then its a complete different ballpark.
 
Lets give some rough indication numbers:
 
SAGA supports both Planar and Chunky
Other AMIGA AGA supports only Planar
 
SAGA memory write speed ~ 500 MB/sec
Other AMIGA AGA < 7 MB/sec
 
AMMX/SAGA supports fast texture decompression and bilinear filtering.
On 68060 you need 100 cycle for the same work where the 68080 needs 1 cycle.
 
Very simple texture example on APOLLO, truecolor with bi-linear filtering

EXTERNAL LINK 


Vladimir Repcak

Posts 354
22 Dec 2019 10:07


Thanks for your instant answers ! I barely edited the post for typos and things I forgot :)

Gunnar von Boehn wrote:

  You can execute FPU and INT Instruction can run in parallel.
  FPU is fully pipelined, with good scheduling you can issue do 1 FADD/FDIV or FMUL each clock.

Yeah, that is going to be fun ! Is there a list of all 68080 pipeline rules (I'm reading 68060 pipelining now from the M68080 Usr manual), so I can print it out and smash it onto wall so my circuits gets wired in this mode ?

Gunnar von Boehn wrote:

  SAGA has 3D/Texture features biuld in.
  We have HW functions for compressed Textures and for Bilinear Filtering.
  We have a testpipeline for 3D line rendering.

I have browsed over two years of these forums in last two days, but I was under impression those features were for the next release (whenever that might be) ?
Well, thinking about it now, as some of those threads were written a year+ ago, they probably meant V4 release.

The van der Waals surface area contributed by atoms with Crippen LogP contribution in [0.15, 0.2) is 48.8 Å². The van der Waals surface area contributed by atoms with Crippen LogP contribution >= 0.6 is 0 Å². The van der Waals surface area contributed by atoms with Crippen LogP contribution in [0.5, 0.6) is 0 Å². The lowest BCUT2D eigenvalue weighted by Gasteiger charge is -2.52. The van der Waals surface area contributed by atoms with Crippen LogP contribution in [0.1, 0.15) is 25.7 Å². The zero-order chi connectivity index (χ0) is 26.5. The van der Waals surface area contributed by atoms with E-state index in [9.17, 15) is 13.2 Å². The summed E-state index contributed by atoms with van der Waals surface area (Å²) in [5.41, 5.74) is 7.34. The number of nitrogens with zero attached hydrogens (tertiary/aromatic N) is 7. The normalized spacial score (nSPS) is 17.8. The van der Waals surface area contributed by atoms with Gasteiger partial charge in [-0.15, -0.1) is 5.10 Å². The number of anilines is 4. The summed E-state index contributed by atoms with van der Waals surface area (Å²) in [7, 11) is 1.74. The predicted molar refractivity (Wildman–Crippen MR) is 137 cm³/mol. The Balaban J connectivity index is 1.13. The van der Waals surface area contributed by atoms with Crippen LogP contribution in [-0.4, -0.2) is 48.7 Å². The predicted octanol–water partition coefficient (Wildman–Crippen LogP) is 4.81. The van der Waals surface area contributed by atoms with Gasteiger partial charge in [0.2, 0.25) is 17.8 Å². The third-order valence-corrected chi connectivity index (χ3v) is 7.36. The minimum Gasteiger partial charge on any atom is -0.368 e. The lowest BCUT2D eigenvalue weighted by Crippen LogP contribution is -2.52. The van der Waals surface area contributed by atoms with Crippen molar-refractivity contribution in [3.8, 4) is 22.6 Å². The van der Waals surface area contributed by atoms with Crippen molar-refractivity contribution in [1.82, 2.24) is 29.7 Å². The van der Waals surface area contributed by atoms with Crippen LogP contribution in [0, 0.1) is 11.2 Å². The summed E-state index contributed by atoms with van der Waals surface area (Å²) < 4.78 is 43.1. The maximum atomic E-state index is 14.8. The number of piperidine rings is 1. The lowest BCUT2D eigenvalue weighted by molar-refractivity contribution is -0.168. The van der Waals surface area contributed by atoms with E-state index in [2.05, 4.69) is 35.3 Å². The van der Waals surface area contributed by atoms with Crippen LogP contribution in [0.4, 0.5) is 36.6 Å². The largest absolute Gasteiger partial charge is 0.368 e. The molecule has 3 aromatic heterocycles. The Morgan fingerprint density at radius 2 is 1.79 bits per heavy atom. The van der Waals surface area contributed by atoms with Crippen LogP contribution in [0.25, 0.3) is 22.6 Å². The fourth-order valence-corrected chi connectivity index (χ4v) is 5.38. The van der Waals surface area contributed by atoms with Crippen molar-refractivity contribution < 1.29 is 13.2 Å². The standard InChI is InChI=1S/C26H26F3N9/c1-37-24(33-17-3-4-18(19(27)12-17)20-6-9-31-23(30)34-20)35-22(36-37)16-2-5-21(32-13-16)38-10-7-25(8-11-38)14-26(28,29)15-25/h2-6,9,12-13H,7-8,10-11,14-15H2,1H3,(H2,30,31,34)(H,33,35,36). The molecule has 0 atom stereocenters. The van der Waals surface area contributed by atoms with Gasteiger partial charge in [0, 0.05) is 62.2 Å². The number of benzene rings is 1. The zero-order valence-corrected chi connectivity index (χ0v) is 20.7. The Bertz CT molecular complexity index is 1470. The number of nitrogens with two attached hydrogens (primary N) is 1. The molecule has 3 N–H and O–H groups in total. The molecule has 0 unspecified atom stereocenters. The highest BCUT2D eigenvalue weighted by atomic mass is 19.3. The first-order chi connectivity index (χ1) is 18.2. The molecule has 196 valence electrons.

So, that's already in V4 ? Damn :) !
 
 
Gunnar von Boehn wrote:

  For a 3D game I would use S3 compressed 24bit textures and ideally work very close together with us to use the "WIP" Voodoo like line raster features.

So, the V4 already has S3TC ? Nice ! I loved it in DirectX !
I was, initially targetting exploring flatshading (e.g. learn to crawl before I walk), which is where Blitter would be useful, but for S3TC, Blitter is obviously out of question.
I have several versions of texturing routines on Jaguar:
- Integer-only
- Fixed-Point
- Fully Perspective
- Partially Perspective

But, since Apollo has a parallel FPU Unit, it looks like I might even straight have floating point routines ? Awesome !
 
Gunnar von Boehn wrote:

  APOLLO has cycle exact performance counters.
  This means you can measure on the clockcycle how long each routine takes.
I forgot to ask that Q, but you answered it already :) On jag, those cycle counters weren't super useful, so I mostly used rendering 1,000 frames as a benchmark scenario and accepted half a frame as a measurement error.
What is the precision of Apollo counters ? How many cycles before they roll over ?

Gunnar von Boehn wrote:

  You can of course connect a network the Vampire and a PC over share with e.g. SAMBA. This way you can use the editor you want.

Thanks for the initial direction - I will start doing some research on this. From corporate environment, I have some experience in this area (Linux Servers), so that may help a bit.
 
Gunnar von Boehn wrote:

  Your question is very broad.
  If you compare 080 and 060 then some things are very different.
  68060 main deficit are:
  - missing AMMX
  - FPU not pipelined
  - several instruction like 64bit MUL missing
  - Instruction Cache read limit of 4 Byte per cycle (16 for APOLLO)
  - No DataCache streaming or prefetching
  - Magnitude slower Bitfield Instructions

I guess it helps then that I haven't been exposed to 68060, as my brain doesn't operate within 060 bounds. I will simply learn the fastest way - the 080 way- from the get go.
My only point is that I want, eventually, to be able to have 060 builds, but the more I read about it, the more it looks like it will have to be a completely separate codepath anyway.